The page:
If you’re in HR, you’ve undoubtedly heard two buzzwords as much or more than any others in the past few years: AI and employee experience.
They’re topics we often link to automation — after all, the employee experience is a lot better when you’re freed from tedious, repetitive processes. But AI is actually improving the employee experience in other ways that are often overlooked.
We spoke with two leading AI experts about a few ways AI is making the employee experience better than ever.
AI Is Expanding Voice-Controlled Interfaces
Let’s consider employee experience for a moment. A large part of the focus centers on creating a more “consumerized” approach to the relationship between employee and employer — essentially to treat the employee like a customer. Employees are also looking to bring their most authentic selves to work. The days of being a different person at home and at the office are over.
In order to bridge this gap between our professional and public selves, organizations have begun to think about the way employees use technology, mirroring the way we use it at home. Many of us are used to talking to Siri or Alexa, and organizations are in the process of embracing voice-powered AI to create a better employee experience. “This is becoming very mainstream,” says Emily He, senior vice president of marketing, human capital management, at Oracle. “People want to use a conversational style to engage with their application.”
In terms of automation, voice interfaces will provide the same convenience they do for us when we want to hear “Despacito” — except that now employees can use voice to assist with tasks that have a bit more import. For example, “Expense reports approval is a really cumbersome process,” He says. “Now, with the AI app, I can say, ‘Approve all expense reports below a certain amount.’ ”
AI Is Driving Internal Talent Mobility
Jeanne Meister is the founder of Future Workplace, an HR research and advisory firm that offers a popular course, AI 4 HR. She says that AI will be a massive boon for internal talent mobility. “Companies are doing everything they can to keep the people they have,” she says.
Meister says organizations have begun to have employees create what is essentially an internal LinkedIn profile. In these profiles, employees can share personal information, credentials and other relevant information that allows AI to match them with potential promotions. “Sometimes it’s jobs that the individual may not have thought about themselves,” she says. “This gives the employee working inside the company the opportunity to understand how their skills plus their aspirations can lead to a new internal position.”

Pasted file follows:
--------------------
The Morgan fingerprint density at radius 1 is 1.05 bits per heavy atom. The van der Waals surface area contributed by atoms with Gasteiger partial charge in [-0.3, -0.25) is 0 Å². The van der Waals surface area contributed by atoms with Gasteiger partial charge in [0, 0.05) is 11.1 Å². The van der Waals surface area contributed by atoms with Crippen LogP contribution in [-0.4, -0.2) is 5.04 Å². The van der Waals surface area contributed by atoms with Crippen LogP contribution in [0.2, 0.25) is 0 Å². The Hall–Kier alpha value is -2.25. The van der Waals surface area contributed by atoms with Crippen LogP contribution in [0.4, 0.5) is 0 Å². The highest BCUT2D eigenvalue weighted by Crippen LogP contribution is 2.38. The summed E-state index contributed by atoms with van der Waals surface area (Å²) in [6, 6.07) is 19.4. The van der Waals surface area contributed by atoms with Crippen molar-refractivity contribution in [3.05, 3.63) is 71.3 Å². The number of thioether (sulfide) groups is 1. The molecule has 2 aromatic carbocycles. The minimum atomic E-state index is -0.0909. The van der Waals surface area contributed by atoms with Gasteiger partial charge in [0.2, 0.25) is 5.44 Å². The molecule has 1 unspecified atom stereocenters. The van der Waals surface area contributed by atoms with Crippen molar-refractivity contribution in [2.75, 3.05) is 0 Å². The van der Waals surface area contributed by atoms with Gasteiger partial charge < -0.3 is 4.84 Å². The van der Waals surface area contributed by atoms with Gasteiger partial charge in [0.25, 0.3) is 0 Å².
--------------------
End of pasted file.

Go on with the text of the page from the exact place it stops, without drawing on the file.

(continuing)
And if an employee isn’t quite ready for a new position? The AI has the ability to recommend courses and training programs, bringing a more personalized form of talent development to the employee experience, Meister says.
AI Is Streamlining and Improving the Hiring Process
It’s important to remember that the employee experience always begins with the candidate experience.
Many organizations have begun to use chatbots as part of recruiting, and they’re beginning to see results. Both He and Meister point to Hilton’s success in this area. The hotel chain began using chatbots in 2015, and the program has shown marked results, Meister says. “They have increased their net promoter score for the candidate experience to 80%” — and also increased the diversity of the talent pool, she says.
Most impressive, though, is how chatbots have sped up Hilton’s recruiting process, she says. “Their recruiters are offering 85 more jobs per week than they were previously,” Meister says.
To learn more about AI and how it’s powering modern HR organizations, check out our AI for HR guide.